Partial Differential Equation
MetadataShow full item record
PublisherThe University of Arizona.
RightsCopyright © is held by the author. Digital access to this material is made possible by the University Libraries, University of Arizona. Further transmission, reproduction, presentation (such as public display or performance) of protected items is prohibited except with permission of the author.
AbstractFor the offshore oil industry, a primary concern is an accidental oil spill. Potentially, oil can spill from the platform during the extraction or from the tanker during the transportation, in both cases will flow into the nearby sea. After an oil spill occurs, to prevent it from polluting even more areas and recover the polluted area, scientists want to understand the process of oil spreading on the sea. In this dissertation, we study the phenomena of oil spreading on water surface. We address a reduced model that captures the local dynamics of an oil slick spreading on flowing water surface and provides an insight on the trend of the spreading process. When the underlying water is locally steady, a full PDE model is analyzed to yield the velocity of the oil slick and its spreading rate. For spreading on a water surface where the flow is locally contracting towards the center of the oil slick, a stationary state is found for the oil slick. For an oil slick spreading on a water surface where the flow is locally expanding towards the edge the slick, the asymptotic spreading rate of the slick and a quasi-steady state are found in this case. We also develop numerical schemes that simulate the dynamics of an oil slick spreading on steady water surface and surface with expanding water flow. For modeling the evolution of crude oil, we introduce a dimension reduction for systems with slow relaxation and develop a multilayer stochastic model. Using the multilayer reduced model, we are able to estimate a single observable quantity of oil based on its past states, without further knowledge on the 'microscopic structure' inside the crude oil. Through synthetic data experiments, our reduced model is demonstrated to have an improved accuracy when implemented with data assimilation methods and can maintain stability while predicting a future state when no data is available.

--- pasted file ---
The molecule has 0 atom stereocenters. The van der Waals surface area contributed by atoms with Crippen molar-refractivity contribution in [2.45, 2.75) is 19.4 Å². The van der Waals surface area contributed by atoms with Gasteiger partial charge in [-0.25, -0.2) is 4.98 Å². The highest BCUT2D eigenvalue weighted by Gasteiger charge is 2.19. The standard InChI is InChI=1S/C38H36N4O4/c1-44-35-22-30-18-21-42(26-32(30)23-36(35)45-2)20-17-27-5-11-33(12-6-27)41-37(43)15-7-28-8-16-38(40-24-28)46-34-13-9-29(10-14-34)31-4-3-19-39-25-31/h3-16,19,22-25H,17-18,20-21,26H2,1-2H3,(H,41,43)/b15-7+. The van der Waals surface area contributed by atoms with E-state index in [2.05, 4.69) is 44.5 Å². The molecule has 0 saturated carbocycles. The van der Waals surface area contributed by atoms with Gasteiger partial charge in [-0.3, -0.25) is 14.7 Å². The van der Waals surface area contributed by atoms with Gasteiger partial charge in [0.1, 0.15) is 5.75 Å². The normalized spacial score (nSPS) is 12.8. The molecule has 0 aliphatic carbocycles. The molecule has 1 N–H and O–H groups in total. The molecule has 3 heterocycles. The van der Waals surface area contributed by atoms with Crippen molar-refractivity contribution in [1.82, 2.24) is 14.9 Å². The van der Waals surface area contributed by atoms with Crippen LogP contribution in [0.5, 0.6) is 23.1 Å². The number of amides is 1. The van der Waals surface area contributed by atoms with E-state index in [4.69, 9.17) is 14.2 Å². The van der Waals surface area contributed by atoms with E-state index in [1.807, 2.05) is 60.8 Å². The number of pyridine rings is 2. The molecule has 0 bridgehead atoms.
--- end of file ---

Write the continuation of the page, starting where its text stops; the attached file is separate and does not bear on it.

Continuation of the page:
Degree ProgramGraduate College